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Palmer-Tate v. United States Federal Marshall's

United States District Court, N.D. Indiana, South Bend Division

November 14, 2019



          Damon R. Leichty Judge

         Markel D. Palmer-Tate, a prisoner without a lawyer, filed a complaint (ECF 1) against the “United States Federal Marshall's” and “Indiana State Fort Wayne Police Department” alleging that both his phone and home were subject to unlawful searches on April 11, 2016. “A document filed pro se is to be liberally construed, and a pro se complaint, however inartfully pleaded, must be held to less stringent standards than formal pleadings drafted by lawyers.” Erickson v. Pardus, 551 U.S. 89, 94 (2007) (quotation marks and citations omitted). Nevertheless, pursuant to 28 U.S.C. § 1915A, the court must review the complaint and dismiss it if the action is frivolous or malicious, fails to state a claim, or seeks monetary relief against a defendant who is immune from such relief.

         Mr. Palmer-Tate alleges that, on April 11, 2016, he was detained for questioning by the “Indiana State Fort Wayne Police Department.”[1] An unidentified officer ordered Mr. Palmer-Tate to unlock his cellphone and then questioned him about information on the phone, even though the officer lacked a warrant. Other unidentified officers went to Mr. Palmer-Tate's landlord, told him that Mr. Palmer-Tate was being investigated for a crime, and reported to the landlord that they believed that individuals not on the lease (Mr. Palmer-Tate's girlfriend and children) were staying in the residence. The landlord and an unidentified officer then went to the residence and represented to the mother of Mr. Palmer-Tate's children that Mr. Palmer-Tate had consented to a search of the home. Mr. Palmer-Tate was released following questioning, although officers retained custody of some of his personal property. He was later evicted from his residence without notice. Mr. Palmer-Tate's complaint indicates that a criminal charge related to the allegations in his complaint pends against him. That charge has recently been resolved, however. See United States v. Palmer-Tate, No. 1:16-CR-78-DRL-SLC (sentenced to 188 months of incarceration on November 8, 2019). Mr. Palmer-Tate seeks monetary damages and the dismissal of his criminal charge.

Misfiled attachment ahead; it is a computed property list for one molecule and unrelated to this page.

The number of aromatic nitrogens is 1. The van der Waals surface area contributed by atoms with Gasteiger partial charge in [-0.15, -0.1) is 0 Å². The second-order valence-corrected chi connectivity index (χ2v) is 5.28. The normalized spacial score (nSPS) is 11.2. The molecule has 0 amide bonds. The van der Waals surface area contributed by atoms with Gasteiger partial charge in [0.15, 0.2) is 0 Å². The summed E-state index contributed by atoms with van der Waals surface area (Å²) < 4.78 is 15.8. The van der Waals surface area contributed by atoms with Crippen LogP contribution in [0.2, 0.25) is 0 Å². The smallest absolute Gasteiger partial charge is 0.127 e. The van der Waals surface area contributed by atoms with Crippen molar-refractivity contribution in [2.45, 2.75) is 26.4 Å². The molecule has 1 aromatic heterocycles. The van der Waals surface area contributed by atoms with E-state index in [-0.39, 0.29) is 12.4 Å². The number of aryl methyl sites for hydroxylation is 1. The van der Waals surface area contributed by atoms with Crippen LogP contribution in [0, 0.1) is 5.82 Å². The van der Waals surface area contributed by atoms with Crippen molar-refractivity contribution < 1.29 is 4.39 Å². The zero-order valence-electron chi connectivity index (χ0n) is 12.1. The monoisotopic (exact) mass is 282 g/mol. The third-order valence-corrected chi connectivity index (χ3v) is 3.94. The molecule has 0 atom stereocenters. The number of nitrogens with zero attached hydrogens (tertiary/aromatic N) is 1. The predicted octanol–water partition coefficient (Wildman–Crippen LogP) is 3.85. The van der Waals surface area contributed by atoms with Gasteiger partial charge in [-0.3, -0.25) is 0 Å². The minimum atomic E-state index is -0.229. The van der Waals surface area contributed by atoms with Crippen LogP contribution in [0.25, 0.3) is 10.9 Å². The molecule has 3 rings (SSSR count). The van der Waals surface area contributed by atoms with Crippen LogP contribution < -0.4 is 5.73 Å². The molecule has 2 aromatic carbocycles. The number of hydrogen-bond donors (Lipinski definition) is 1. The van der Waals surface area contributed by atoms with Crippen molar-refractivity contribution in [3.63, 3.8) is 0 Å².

To the extent that Mr. Palmer-Tate is suing the Indiana State Police, any claim for damages is barred by the Constitution's Eleventh Amendment. The Eleventh Amendment precludes monetary claims against a State and its agencies. Kashani v. Purdue University, 813 F.2d. 843, 845 (7th Cir. 1987). To the extent that Mr. Palmer-Tate is suing the Fort Wayne Police Department, he cannot proceed because a municipal police department is not a suable entity under Indiana law. Sow v. Fortville Police Department, 636 F.3d 293, 300 (7th Cir. 2011).[2] Thus, Mr. Palmer-Tate cannot proceed against either the Indiana State Police or the Fort Wayne Police Department.